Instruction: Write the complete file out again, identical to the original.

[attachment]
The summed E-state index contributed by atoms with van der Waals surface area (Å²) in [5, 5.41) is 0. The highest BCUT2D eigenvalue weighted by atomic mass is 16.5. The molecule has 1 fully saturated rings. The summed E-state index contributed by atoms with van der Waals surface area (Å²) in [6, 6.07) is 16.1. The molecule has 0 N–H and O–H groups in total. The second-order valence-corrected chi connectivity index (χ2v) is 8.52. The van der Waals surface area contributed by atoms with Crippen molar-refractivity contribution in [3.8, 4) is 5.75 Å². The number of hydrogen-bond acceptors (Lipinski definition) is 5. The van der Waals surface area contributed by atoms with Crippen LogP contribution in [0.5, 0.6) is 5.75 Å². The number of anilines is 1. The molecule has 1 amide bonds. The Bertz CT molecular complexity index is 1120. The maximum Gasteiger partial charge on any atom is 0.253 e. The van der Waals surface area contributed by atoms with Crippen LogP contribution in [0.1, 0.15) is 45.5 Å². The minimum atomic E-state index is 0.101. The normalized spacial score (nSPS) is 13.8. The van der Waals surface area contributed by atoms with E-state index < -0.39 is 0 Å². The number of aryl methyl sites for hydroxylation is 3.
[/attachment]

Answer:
The summed E-state index contributed by atoms with van der Waals surface area (Å²) in [5, 5.41) is 0. The highest BCUT2D eigenvalue weighted by atomic mass is 16.5. The molecule has 1 fully saturated rings. The summed E-state index contributed by atoms with van der Waals surface area (Å²) in [6, 6.07) is 16.1. The molecule has 0 N–H and O–H groups in total. The second-order valence-corrected chi connectivity index (χ2v) is 8.52. The van der Waals surface area contributed by atoms with Crippen molar-refractivity contribution in [3.8, 4) is 5.75 Å². The number of hydrogen-bond acceptors (Lipinski definition) is 5. The van der Waals surface area contributed by atoms with Crippen LogP contribution in [0.5, 0.6) is 5.75 Å². The number of anilines is 1. The molecule has 1 amide bonds. The Bertz CT molecular complexity index is 1120. The maximum Gasteiger partial charge on any atom is 0.253 e. The van der Waals surface area contributed by atoms with Crippen LogP contribution in [0.1, 0.15) is 45.5 Å². The minimum atomic E-state index is 0.101. The normalized spacial score (nSPS) is 13.8. The van der Waals surface area contributed by atoms with E-state index < -0.39 is 0 Å². The number of aryl methyl sites for hydroxylation is 3.